We all think of technology as a distraction to our slumber. Of course, we are referring to smart gadgets and smartphones that have long become staples in our daily lives but eat up too much of our time. Can you imagine the stress you feel after realizing that you left your phone as you make your way to school or work in the morning? You feel incomplete, right? And it is basically true. That is how attached we have become to our tech gadgets that we even compromise our precious sleep just for a few more minutes or hours of “me time” on your social media accounts. Essentially, you are just scrolling through your newsfeed and checking out what other people are doing with their lives but the intense #FOMO (fear of missing out) prevents you from signing out of your device and head to dreamland already.
However, let us not generalize technology as something bad for it really does serve some really cool and practical purpose when used properly. In reality, it is our lack of discipline that has brought about sleeping issues because of tech use. Our affinity towards our smart gadgets has become an obsession that we can’t seem to resist day in and day out. Fortunately, others have developed tech innovations that show us these tech gadgets can actually bring about a positive change to your sleeping habits with their help, so you no longer become a slave to your device and become a sleep-deprived-zombie, but hopefully, a normal and functional individual.
Using an iPhone application called Sleep Better, we have been tracking our sleep for almost a year. On and off, we have data from 200-plus nights, each broken down to show how many minutes of light and deep sleep we achieve.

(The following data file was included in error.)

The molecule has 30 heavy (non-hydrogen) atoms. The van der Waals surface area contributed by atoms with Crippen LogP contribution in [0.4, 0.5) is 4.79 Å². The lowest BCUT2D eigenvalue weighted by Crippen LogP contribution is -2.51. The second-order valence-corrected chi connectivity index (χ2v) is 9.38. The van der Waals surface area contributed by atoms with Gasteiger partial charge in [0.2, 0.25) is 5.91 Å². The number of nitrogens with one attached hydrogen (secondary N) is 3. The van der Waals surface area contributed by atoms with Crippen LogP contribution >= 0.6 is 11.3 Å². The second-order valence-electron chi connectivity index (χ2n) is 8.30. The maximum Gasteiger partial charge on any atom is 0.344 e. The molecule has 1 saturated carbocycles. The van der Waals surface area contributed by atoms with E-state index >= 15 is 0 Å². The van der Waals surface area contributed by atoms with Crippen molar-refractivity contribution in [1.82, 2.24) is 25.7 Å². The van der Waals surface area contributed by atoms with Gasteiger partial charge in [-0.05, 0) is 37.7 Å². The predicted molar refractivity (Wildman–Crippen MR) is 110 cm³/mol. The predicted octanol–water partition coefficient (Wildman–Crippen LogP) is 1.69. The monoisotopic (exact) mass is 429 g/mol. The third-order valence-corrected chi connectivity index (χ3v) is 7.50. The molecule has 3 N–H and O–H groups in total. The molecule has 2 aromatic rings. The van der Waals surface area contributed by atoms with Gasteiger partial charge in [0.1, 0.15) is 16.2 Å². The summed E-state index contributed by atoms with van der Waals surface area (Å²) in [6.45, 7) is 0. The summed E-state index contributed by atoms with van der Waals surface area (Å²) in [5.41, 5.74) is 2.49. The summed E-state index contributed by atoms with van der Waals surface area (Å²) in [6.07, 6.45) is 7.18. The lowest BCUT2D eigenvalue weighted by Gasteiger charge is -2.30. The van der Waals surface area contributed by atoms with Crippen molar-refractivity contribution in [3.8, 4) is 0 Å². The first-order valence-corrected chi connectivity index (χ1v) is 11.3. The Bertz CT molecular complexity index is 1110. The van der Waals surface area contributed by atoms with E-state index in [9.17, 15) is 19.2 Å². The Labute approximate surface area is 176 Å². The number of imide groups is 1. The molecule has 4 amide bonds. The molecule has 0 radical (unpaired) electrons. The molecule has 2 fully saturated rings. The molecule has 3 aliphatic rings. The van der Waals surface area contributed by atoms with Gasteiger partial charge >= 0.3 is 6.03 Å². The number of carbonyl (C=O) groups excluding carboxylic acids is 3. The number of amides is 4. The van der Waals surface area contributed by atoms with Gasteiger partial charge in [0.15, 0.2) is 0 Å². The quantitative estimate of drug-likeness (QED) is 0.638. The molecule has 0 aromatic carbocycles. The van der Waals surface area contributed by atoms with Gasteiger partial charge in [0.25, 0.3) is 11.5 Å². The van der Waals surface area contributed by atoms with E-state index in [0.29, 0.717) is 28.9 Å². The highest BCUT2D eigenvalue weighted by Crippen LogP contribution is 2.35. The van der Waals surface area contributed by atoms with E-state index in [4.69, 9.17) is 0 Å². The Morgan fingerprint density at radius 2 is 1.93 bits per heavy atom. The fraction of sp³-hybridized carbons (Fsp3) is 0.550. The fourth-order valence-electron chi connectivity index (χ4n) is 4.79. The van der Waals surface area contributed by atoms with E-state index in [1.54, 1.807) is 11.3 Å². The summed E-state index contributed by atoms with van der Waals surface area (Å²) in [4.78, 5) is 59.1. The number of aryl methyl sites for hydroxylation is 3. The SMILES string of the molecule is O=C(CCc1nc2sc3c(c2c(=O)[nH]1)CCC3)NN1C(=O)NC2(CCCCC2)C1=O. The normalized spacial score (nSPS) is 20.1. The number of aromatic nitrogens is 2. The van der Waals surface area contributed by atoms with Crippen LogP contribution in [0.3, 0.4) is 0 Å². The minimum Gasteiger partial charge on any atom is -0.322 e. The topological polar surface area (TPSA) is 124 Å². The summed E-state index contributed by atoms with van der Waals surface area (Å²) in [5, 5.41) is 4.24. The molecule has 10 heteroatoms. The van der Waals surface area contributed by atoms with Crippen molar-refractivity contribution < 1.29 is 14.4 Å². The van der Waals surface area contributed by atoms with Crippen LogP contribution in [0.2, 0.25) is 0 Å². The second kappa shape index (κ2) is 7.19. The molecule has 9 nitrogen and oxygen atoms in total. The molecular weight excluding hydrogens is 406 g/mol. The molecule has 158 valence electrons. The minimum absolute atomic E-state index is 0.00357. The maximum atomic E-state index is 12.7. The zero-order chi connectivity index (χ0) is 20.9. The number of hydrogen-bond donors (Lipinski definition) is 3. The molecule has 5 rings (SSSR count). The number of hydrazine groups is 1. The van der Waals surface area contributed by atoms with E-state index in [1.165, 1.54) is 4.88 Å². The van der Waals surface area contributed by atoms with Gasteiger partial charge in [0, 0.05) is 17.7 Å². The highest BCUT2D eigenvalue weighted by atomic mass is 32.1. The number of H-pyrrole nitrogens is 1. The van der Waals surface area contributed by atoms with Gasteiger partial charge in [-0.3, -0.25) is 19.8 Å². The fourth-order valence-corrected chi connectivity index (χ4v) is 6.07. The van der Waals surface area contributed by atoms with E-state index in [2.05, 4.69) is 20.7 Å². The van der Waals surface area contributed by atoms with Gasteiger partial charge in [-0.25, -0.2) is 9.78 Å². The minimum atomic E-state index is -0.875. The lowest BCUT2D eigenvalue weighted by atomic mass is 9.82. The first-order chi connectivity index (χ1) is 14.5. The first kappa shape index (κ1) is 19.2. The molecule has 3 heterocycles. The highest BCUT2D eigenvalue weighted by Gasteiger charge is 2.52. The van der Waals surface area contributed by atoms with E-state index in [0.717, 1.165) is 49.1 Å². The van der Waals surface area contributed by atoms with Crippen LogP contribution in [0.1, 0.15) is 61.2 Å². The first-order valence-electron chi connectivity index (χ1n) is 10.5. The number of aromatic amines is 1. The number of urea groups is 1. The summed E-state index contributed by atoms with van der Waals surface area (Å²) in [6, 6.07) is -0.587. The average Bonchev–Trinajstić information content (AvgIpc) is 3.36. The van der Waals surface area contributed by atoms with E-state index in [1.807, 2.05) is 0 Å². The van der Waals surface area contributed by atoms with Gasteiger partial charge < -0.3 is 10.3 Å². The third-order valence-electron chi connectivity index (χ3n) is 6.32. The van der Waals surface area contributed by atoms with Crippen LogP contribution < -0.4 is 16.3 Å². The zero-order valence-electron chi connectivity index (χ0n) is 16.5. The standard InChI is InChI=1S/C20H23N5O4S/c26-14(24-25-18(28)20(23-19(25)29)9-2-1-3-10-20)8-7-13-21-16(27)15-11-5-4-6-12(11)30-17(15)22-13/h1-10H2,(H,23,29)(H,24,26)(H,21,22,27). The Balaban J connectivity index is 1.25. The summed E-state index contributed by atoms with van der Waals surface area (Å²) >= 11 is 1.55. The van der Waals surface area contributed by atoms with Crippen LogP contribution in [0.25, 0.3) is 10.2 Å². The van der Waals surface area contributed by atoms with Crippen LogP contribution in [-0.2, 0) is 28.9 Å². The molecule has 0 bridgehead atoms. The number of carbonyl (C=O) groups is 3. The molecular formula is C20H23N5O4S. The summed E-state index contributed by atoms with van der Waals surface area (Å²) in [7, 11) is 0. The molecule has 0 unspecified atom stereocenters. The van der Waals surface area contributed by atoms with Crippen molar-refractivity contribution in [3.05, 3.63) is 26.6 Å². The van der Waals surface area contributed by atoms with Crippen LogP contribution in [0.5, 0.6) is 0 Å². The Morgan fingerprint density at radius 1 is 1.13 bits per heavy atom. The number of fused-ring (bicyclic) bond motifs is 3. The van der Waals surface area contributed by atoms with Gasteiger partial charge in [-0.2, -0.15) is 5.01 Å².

It’s reassuring to know that, on average over 200 nights, we have slept for 86% of our target eight hours. This includes weekdays, weekends, holidays and nights spent on planes and sofas.
But can we do better? Despite the stats looking good, can we shift the groggy feeling we have most mornings; the reluctance to get out of bed no matter what, and the post-lunch tiredness bringing our afternoons to a halt? We have assembled four very different gadgets to try and find out.
These gadgets can improve your sleep with continued use. Those who have tried them gave a score of 9/10 and stated that they enjoy deeper and longer sleep because of these devices. Those who have a hard time falling asleep didn’t have any difficulty drifting off to slumber and enjoy longer, uninterrupted sleep that they have been craving for all along. The best thing is that they aren’t that expensive too nor uncomfortable to use.
“Sleep Better” tracks your sleep duration, cycles and efficiency with the simple tap of a button. Doing so helps develop a better understanding of your light sleep, deep sleep and even time spent tossing and turning. The app’s smart alarm feature helps you wake up at the ideal time. The app is free for iOS and Android.
“Sleep Time” doubles as a sleep analysis app and alarm clock. Its free and available for Android and Apple devices, and it integrates with the Apple Health app. It analyzes sleep cycles, creating graphs based on the information. The app even features soundscapes and white noise to help you fall asleep easier.
Who said apps are just for fun and no real, important purpose? Bring back your normal circadian rhythm with the help of these sleep apps. Counting sheep does not work anymore and you’d likely be turning to your phone for entertainment but these apps work the opposite way as if it is urging you to close your eyes and say goodbye to the rest of the world, just for the night.
But if you are suffering from a medical condition like sleep apnea, these devices may not give you the results you need. Get yourself checked and prescribed with anti-snoring devices like https://snoringmouthpiecereview.org/sleeptight and https://snoringmouthpiecereview.org/good-morning-snore-solution if you aren’t comfortable using a CPAP machine throughout the night. They are far more effective than any tech device pseudo-sleep stimulator because they also correct the anatomical problems that predisposed you to snore and sleep apnea in the first place.